On a camping trip this year, I asked my brother if he’s memorized anything, and he was able to recite “Jabberwocky” and “Stopping by Woods on a Snowy Evening,” no problem. He recites something to the kids every night.My parents can recall and recite all kinds of poems all the way through.James Freeman wrote an opinion piece for the Wall Street Journal back in August that caught my eye. His son had been spouting sports trivia, and Freeman wondered if the obsession was positive, negative, or neutral. So he quizzed some experts. One neurobiologist encouraged it. “The more mental gymnastics you do, the more agile and the quicker your brain becomes.”Howard Gardner was less enthusiastic. “I frankly doubt that memorization of trivia in youth is a significant contributor to easier memorization of materials as you get older,” Gardner said. “The kind of memory needed with age is not of isolated facts but of organized structures of meaning.”A neuroscientist suggested that trivia required reading, and any reading “gets a lot more circuits involved” in the brain than simply watching television.Mr. E.D. Hirsch suggested (with a nod to Keats) that “every thing is worth what it will fetch, so probably every mental pursuit takes its reality and worth from the ardour of the pursuer.” Then Hirsch added, regarding the trivia focus, “it means you like to do something intensely, and you’re more likely to be successful in life” when you do.Well, in response to that story, someone wrote a letter to the editor dated, I think, August 13, 2008. I couldn’t find it online, so I tapped it out here.”Memorizing Sports Facts can Prepare a Brain for Life”
On reading James Freeman’s “Raising Bob Costas: Is Memorizing Sports Trivia Good for the Brain?” (de gustibus, Aug. 8), I was reminded of the late Linus Pauling’s thoughts on the role of memory in creativity. He believed strongly that memory of isolated facts lay at the core of intellect and creativity.Dr. Pauling taught first-year chemistry at Cal Tech for many years. All of his exams were closed book, and the students complained bitterly. Why should they have to memorize Boltzmann’s constant when they could easily look it up when they needed it? I paraphrase Mr. Pauling’s response: I was always amazed at the lack of insight this showed. It’s what you have in your memory bank–what you can recall instantly–that’s important. If you have to look it up, it’s worthless for creative thinking.He proceeded to give an example. In the mid-1930s, he was riding a train from London to Oxford. To pass the time, he came across an article in the journal, Nature, arguing that proteins were amorphous globs whose 3D structure could never be deduced. He instantly saw the fallacy in the argument–because of one isolated stray fact in his memory bank–the key chemical bond in the protein backbone did not freely rotate, as was argued. Linus knew from his college days that the peptide bond has to be rigid and coplanar.He began doodling, and by the time he reached Oxford, he had discovered the alpha helix. A year later, his discovery was published in Nature. In 1954, Linus won the Nobel Prize in Chemistry for it. The discovery lies at the core of many of the great advances in medicine and pharmacology that have occurred since.Mr. Freeman, encourage your kid’s appetite for memorizing, whatever form it takes. I’m with Linus–that skill is a gift that lies at the core of intelligence and creativity. (Samuel E. George, M.D., Santa Clara, Calif.)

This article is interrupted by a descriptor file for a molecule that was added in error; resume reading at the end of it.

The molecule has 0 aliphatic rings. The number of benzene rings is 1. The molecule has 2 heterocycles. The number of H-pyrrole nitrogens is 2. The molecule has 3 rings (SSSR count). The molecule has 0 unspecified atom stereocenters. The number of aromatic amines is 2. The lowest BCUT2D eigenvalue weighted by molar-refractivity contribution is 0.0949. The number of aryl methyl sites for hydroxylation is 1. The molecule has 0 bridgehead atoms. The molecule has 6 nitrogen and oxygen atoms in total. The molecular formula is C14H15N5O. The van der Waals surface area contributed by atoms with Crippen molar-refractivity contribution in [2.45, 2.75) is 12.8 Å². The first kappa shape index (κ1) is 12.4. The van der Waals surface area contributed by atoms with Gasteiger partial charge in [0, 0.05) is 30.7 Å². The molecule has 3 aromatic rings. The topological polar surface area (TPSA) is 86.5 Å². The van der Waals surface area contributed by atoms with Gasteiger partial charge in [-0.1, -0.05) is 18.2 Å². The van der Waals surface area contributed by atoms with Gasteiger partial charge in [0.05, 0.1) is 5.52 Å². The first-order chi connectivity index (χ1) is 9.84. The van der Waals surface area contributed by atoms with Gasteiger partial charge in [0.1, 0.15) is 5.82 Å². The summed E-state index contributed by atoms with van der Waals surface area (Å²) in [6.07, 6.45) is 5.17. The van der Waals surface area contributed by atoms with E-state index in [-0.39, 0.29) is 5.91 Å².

I love that story. Facts were on hand to feed Dr. Pauling’s creativity because he’d taken the time to memorize.That seems to suggest the impact of memorization on learning, education, and creativity.But how about a Christian taking time to store Scripture in the long-term memory bank?A friend of mine from church told me her family has been working on memorizing the entire book of James. The Belgian Wonder’s late grandmother had also memorized James and was working on 1 Peter the last time we visited her. A man in Belgium memorized the entire gospel of Mark.A few weeks ago, our pastor said he noticed that there is an age–approximately his–that represents a breaking point: People older than him can almost always recite Psalm 23 by heart; younger than that, and it’s rare if they can.What about you? Have you made memory work a priority in your (and your family’s) life?How important do you think it is to prioritize memorization?And, if you feel like sharing, what have you stuffed in your memory bank? What’s in you?Note: Ann V. has written on this subject of memorization here. Anyone else? Drop linkage in the comments!